Placement and Prerequisites
Placement and Prerequisites
The prerequisites may be met in a number of ways: by completing the stated prerequisite course(s) with a grade of 2.0 or better; by completing an equivalent course at another university, college, or community college with a grade of 2.0 or better; through a departmental placement test; or in some cases by placement based on a sufficiently high score on the mathematics portion of the ACT.
Grades below 2.0 in prerequisite courses are not acceptable, nor are high school courses. In rare cases, the department may grant permission to enroll in a course without the formal prerequisites; students with unusual circumstances should consult the instructor of the course or a department adviser.
The placement tests cover the algebra and trigonometry that are taught in good high school college-preparatory programs. Students who are deficient in these prerequisite subjects must take the appropriate prerequisite course(s) — or their equivalent at another university, college, or community college — before attempting any higher-level courses. Successful performance on a placement test will enable a student to start with a higher-level course without having to take courses that are earlier in the sequence.
The levels of placement are as follows:
- E: The student is ready for MTH 061 or 118.
- I: The student has demonstrated competency through MTH 061 and is ready for MTH 062 or 118.
- R: The student has demonstrated competency through MTH 062 and is ready for MTH 118, 121, 141; MTE 210 or STA 225.
- C: The student has demonstrated competency through MTH 141 and is ready for MTH 118, 121, 122, 154; MTE 210 or STA 225, 227, 228.
Passing one of the placement tests (I, R, or C) qualifies the student for courses at the corresponding level. Placement levels can also be based on the ACT mathematics score. A score of 0 to 17 points corresponds to E placement. A score of 18 to 21 corresponds to I placement, a score of 22 to 27 corresponds to R placement, and a score of 28 or above corresponds to C placement. If a student feels that the ACT test result underrepresents his or her true mathematics background and ability (for instance, if it was taken prior to subsequent mathematics study), then he or she may take our Placement Test; contact the department for details on when and where to take this test, or see the Placement Exam FAQ Page.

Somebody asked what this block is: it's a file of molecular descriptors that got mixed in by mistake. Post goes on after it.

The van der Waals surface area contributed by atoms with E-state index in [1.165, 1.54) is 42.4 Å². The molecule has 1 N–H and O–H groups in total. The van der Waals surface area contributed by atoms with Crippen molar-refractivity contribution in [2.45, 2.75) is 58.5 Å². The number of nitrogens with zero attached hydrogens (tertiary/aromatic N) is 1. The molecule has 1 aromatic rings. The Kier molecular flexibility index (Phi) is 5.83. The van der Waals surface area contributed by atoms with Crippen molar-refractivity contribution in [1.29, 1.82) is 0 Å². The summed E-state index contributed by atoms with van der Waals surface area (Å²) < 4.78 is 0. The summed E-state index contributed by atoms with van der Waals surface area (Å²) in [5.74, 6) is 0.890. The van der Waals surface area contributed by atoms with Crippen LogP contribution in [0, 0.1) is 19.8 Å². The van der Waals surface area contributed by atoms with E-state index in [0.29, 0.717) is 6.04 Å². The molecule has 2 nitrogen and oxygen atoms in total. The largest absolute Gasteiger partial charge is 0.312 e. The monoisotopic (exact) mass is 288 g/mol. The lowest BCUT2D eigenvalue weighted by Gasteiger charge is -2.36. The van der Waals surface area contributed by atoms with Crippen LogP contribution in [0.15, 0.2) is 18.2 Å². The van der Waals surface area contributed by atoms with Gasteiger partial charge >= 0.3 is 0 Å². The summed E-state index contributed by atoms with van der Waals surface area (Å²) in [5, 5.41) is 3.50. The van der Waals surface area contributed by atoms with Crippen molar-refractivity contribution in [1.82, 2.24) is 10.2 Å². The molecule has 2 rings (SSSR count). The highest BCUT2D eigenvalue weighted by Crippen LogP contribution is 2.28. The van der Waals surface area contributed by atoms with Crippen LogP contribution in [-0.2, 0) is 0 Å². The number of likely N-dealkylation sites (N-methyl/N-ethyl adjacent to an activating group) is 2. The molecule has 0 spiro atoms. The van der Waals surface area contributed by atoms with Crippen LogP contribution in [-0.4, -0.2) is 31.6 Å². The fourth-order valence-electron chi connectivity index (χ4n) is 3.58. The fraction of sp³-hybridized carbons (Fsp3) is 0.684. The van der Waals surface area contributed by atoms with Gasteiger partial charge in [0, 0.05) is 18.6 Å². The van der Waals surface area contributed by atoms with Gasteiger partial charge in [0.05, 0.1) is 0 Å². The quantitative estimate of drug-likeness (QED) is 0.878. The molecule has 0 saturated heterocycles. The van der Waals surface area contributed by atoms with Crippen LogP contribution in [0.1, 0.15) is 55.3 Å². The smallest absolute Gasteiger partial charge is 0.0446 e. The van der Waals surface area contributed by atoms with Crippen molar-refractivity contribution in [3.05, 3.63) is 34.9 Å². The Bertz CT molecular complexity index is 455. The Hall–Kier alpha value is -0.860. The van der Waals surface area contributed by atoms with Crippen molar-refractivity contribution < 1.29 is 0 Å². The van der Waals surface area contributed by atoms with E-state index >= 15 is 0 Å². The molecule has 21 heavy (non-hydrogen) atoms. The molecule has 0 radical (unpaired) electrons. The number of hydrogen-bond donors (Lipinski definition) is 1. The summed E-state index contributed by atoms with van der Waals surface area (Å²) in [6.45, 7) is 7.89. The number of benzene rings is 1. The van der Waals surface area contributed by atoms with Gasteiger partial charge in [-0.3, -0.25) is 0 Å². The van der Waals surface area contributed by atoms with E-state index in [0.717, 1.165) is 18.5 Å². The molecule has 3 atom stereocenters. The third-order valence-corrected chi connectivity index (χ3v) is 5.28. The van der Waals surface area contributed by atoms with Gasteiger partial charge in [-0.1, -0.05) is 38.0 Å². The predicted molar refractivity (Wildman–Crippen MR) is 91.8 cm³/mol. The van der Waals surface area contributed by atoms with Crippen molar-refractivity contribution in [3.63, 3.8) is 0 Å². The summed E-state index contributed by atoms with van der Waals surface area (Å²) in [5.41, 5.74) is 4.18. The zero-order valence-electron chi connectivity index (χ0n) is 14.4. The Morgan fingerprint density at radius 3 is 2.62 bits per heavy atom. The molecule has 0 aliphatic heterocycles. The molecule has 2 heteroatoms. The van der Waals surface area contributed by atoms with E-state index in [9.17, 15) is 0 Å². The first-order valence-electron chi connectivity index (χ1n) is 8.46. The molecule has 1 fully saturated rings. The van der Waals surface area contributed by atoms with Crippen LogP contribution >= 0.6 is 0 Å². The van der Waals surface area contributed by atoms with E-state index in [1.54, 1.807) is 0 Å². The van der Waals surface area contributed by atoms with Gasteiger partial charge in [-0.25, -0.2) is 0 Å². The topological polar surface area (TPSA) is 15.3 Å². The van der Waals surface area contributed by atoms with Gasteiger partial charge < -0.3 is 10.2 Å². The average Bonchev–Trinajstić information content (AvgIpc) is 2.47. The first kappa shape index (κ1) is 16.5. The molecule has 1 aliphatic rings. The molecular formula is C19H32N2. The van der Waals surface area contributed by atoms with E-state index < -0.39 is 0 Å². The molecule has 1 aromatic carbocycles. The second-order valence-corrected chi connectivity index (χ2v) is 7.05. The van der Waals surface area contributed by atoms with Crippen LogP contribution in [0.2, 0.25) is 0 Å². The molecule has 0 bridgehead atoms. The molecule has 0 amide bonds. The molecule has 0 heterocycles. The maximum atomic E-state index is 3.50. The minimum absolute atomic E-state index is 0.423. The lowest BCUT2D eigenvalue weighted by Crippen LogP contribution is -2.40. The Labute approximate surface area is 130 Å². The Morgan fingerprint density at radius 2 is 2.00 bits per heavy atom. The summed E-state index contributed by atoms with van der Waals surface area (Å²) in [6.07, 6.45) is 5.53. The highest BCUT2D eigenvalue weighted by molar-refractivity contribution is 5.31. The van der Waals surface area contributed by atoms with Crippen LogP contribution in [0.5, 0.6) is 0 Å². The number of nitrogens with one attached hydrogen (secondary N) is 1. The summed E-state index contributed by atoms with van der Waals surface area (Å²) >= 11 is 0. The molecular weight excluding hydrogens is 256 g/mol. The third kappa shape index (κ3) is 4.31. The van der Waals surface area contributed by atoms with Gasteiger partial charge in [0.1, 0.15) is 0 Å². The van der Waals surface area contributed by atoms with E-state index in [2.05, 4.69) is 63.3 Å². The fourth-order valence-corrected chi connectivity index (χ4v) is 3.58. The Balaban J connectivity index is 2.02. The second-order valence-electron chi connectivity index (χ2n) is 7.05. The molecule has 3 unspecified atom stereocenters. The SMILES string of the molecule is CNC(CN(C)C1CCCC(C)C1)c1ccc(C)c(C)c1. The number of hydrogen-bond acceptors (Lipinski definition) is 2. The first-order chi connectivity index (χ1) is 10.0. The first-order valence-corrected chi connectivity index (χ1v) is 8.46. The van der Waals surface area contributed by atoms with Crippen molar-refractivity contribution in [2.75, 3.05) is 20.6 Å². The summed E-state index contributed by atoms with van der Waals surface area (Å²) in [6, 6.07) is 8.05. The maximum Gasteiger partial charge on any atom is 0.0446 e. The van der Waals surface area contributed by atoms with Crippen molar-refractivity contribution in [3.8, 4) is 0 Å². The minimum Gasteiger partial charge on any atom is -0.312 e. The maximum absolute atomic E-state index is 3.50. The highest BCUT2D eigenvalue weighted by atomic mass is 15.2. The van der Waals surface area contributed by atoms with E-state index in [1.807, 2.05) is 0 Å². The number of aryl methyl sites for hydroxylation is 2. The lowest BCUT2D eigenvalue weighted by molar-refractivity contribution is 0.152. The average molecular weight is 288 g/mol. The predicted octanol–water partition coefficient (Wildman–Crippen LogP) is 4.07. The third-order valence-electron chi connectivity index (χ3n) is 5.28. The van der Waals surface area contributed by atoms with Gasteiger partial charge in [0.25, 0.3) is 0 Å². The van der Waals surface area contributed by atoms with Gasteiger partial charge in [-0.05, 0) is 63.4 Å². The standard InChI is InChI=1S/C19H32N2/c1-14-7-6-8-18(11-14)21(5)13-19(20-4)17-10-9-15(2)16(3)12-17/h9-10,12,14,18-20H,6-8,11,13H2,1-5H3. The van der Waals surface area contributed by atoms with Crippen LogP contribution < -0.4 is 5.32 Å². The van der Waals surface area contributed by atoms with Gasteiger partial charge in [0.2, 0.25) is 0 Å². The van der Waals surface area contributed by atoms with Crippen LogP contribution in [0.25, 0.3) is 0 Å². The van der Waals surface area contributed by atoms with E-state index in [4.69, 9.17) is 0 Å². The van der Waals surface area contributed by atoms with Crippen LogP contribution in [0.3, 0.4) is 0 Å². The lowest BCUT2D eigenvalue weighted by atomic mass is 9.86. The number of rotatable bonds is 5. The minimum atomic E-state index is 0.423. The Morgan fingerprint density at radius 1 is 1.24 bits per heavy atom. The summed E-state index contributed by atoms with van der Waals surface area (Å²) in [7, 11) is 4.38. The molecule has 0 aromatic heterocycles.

In most cases students who have taken a college math course should use that as the basis for placement, rather than ACT scores or the placement test (since college course grades are better indicators of the students' level of knowledge). For example, if a student passed (with at least a C or 2.0) Elementary Algebra at OU (MTH 061) or an equivalent course elsewhere, then that student has placement I, and it would usually not be appropriate to take the placement test in order to bypass MTH 062. Two noteworthy exceptions are as follows:
- Statistics courses (such as MAT 1580 at OCC) do not have any relevance to meeting prerequisites for further mathematics courses — it is the algebra background that is important, not the material learned in a statistics class. Therefore, for example, STA 225 or its equivalent does NOT meet the prerequisite for MTE 210 or MTH 121.
- Students who have taken MTH 121 and 122 but not MTH 141 and who now wish to take MTH 154 (a typical reason being a change of major from business to enginnering) need to take Placement Test C, since MTH 121-122 totally ignore trigonometry, which is used in MTH 154 (the placement test is half trig). For further information, please contact a Department adviser (phone 248-370-3430).
A student who feels that he or she has been placed too high may choose to take a more elementary course in order to brush up on rusty skills. Students who feel they have been placed too low should talk to the instructor of the course they wish to take, or to the departmental adviser, but only rarely are exceptions made to the strict enforcement of prerequisites. (The reason for this policy should be clear: we want students to succeed in our courses, and success is virtually impossible for someone without the necessary prior mathematical skills and knowledge. The class proceeds on the assumption that students already know the background material, and it would not be fair to other students if ill-prepared students spent valuable class time asking about prerequisite material.)Advanced Placement Program
Students who have studied calculus in high school and have taken the Educational Testing Service's Advanced Placement tests may be able to get credit for MTH 154 and/or MTH 155. Scores of 3, 4, or 5 on the AB Calculus test (or the AB subscore of the BC test) earn 4 Oakland University credits for MTH 154; such students are ready for MTH 155. Scores of 3, 4, or 5 on the BC Calculus test earn 8 Oakland University credits for MTH 154 and MTH 155; such students are ready for more advanced courses, such as MTH 254, MTH 275, APM 255, STA 226, or APM 263; the choice depends on the student's program and should be made in consultation with an academic adviser. Scores of 1 or 2 on the AP tests earn no credit or placement.
Last updated: June 16, 2010. Send additions or corrections (or other comments) to Professor Grossman.